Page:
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30 Tips To Help With Calving

This time of year it is always good to review our procedures and methods for the newly arriving calf crop. Even though calving problems have been largely minimized with bull selection it is still good to review some key points. The goal is to deliver as many lively calves as possible with a minimum of stress. The biggest loss in the cow-calf sector comes at calving time. Hopefully the following points will enlighten even the most experienced cattlemen or cattlewomen.

Good facilities are imperative to properly examine cows safely, thoroughly, and cleanly, yet causing minimum stress. A maternity pen will pay for itself numerous times over by utilizing it for vaginal exams, allowing calves to nurse, and treating recently calved cows. Having a good facility allows one person to be in total control of the calving. Producers often comment how they cannot believe they did without a maternity pen all those years. Remember to attach a clamp to the chute so the dirty tail can be kept out of the way when performing the vaginal exam.

Always be critical of yourself when pulling a calf. The goal is to get out a lively baby not just an alive calf. If you find calves, after pulling, are grunting from pain, have swollen legs, or seem slow to rise and suckle, perhaps the pull has been too excessive. In some cases it may have been too fast. Pull only in unison with the cow’s contractions.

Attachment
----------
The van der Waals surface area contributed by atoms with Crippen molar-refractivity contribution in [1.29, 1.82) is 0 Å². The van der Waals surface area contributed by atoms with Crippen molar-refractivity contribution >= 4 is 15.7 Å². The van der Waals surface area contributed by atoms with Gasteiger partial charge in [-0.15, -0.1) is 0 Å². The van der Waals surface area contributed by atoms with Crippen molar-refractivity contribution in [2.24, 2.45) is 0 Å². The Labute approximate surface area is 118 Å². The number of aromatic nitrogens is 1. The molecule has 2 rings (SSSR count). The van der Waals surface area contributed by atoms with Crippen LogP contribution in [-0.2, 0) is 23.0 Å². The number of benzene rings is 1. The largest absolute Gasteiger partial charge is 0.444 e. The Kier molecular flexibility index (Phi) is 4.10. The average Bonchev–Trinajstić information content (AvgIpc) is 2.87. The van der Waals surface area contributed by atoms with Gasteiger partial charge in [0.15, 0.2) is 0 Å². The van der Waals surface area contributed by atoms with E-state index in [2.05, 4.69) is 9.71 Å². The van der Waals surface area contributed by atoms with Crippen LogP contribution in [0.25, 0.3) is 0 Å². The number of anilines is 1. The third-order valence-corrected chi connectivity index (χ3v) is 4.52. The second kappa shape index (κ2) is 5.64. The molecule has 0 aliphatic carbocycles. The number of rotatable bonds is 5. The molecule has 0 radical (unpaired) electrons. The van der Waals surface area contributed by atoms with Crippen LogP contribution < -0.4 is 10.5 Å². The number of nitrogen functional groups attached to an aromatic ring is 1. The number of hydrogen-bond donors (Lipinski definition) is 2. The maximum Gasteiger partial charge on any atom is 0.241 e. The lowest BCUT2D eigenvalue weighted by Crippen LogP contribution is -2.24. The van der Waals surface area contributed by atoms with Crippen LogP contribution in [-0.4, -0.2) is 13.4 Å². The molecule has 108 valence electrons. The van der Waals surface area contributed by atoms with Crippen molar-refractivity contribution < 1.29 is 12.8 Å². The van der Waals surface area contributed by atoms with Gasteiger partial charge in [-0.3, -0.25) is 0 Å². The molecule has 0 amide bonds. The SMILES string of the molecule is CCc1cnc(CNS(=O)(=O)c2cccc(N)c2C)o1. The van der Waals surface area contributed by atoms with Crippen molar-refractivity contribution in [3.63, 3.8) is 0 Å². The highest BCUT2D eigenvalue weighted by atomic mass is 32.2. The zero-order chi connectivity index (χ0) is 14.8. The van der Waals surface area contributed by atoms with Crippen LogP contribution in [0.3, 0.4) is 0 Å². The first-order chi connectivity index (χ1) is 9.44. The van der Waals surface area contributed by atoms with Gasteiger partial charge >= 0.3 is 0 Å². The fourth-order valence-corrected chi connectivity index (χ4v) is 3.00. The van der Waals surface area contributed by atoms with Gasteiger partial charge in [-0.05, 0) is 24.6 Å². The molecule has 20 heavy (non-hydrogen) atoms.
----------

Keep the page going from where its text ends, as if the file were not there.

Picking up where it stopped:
Always check the viability of the calf first. The best approach is to stick your fingers down the throat for the swallowing reflex, or pinching between the toes. Gently pushing against the eye for a blink reflex also works. If any of these reflexes are sluggish it indicates a stressed calf, which may not withstand a hard pull like a vigorous calf. With backwards calf a gloved-finger can be placed in the rectum and feel for the sphincter pressure. This can be sluggish though even in a very lively calf. You may even be able to feel the pulsing of the umbilicus. A calf kicking very violently is often running out of time.

Keeping yourself and the cow as clean as possible is imperative. All producers need to wear obstetrical gloves on every examination. For women if the gloves are too big rip off the fingers and wear tight latex gloves. Wash the cow good with a surgical scrub such as hibitane or betadine. Human soaps are very irritating to the sensitive vaginal tissue. By keeping the cow, clean you minimize the chances of uterine infection as rebreeding in the subsequent season must be considered as well. A good nonirritating sterile lubricant is also imperative for prolonged or dry calvings. Use copious amounts of these lubricants if necessary.